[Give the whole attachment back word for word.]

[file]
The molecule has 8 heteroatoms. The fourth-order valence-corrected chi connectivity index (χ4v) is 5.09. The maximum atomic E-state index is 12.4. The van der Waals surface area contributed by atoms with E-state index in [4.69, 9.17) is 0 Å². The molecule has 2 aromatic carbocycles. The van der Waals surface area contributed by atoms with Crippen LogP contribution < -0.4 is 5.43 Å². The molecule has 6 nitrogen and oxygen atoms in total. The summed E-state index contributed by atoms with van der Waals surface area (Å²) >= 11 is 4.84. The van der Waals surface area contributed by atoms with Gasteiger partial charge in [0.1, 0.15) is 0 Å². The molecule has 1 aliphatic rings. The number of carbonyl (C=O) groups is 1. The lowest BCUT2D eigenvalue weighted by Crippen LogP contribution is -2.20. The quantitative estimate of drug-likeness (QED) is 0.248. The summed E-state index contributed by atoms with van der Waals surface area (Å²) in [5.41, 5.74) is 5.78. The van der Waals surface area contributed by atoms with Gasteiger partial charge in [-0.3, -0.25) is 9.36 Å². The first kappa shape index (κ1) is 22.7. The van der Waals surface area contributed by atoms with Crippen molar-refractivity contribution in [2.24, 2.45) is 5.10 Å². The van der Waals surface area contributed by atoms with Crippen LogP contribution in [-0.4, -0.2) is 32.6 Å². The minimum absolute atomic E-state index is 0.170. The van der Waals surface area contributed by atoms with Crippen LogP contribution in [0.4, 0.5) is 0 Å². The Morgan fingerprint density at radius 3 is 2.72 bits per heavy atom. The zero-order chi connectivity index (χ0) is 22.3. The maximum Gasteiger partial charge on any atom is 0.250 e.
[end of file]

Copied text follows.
The molecule has 8 heteroatoms. The fourth-order valence-corrected chi connectivity index (χ4v) is 5.09. The maximum atomic E-state index is 12.4. The van der Waals surface area contributed by atoms with E-state index in [4.69, 9.17) is 0 Å². The molecule has 2 aromatic carbocycles. The van der Waals surface area contributed by atoms with Crippen LogP contribution < -0.4 is 5.43 Å². The molecule has 6 nitrogen and oxygen atoms in total. The summed E-state index contributed by atoms with van der Waals surface area (Å²) >= 11 is 4.84. The van der Waals surface area contributed by atoms with Gasteiger partial charge in [0.1, 0.15) is 0 Å². The molecule has 1 aliphatic rings. The number of carbonyl (C=O) groups is 1. The lowest BCUT2D eigenvalue weighted by Crippen LogP contribution is -2.20. The quantitative estimate of drug-likeness (QED) is 0.248. The summed E-state index contributed by atoms with van der Waals surface area (Å²) in [5.41, 5.74) is 5.78. The van der Waals surface area contributed by atoms with Gasteiger partial charge in [-0.3, -0.25) is 9.36 Å². The first kappa shape index (κ1) is 22.7. The van der Waals surface area contributed by atoms with Crippen molar-refractivity contribution in [2.24, 2.45) is 5.10 Å². The van der Waals surface area contributed by atoms with Crippen LogP contribution in [-0.4, -0.2) is 32.6 Å². The minimum absolute atomic E-state index is 0.170. The van der Waals surface area contributed by atoms with Crippen LogP contribution in [0.4, 0.5) is 0 Å². The Morgan fingerprint density at radius 3 is 2.72 bits per heavy atom. The zero-order chi connectivity index (χ0) is 22.3. The maximum Gasteiger partial charge on any atom is 0.250 e.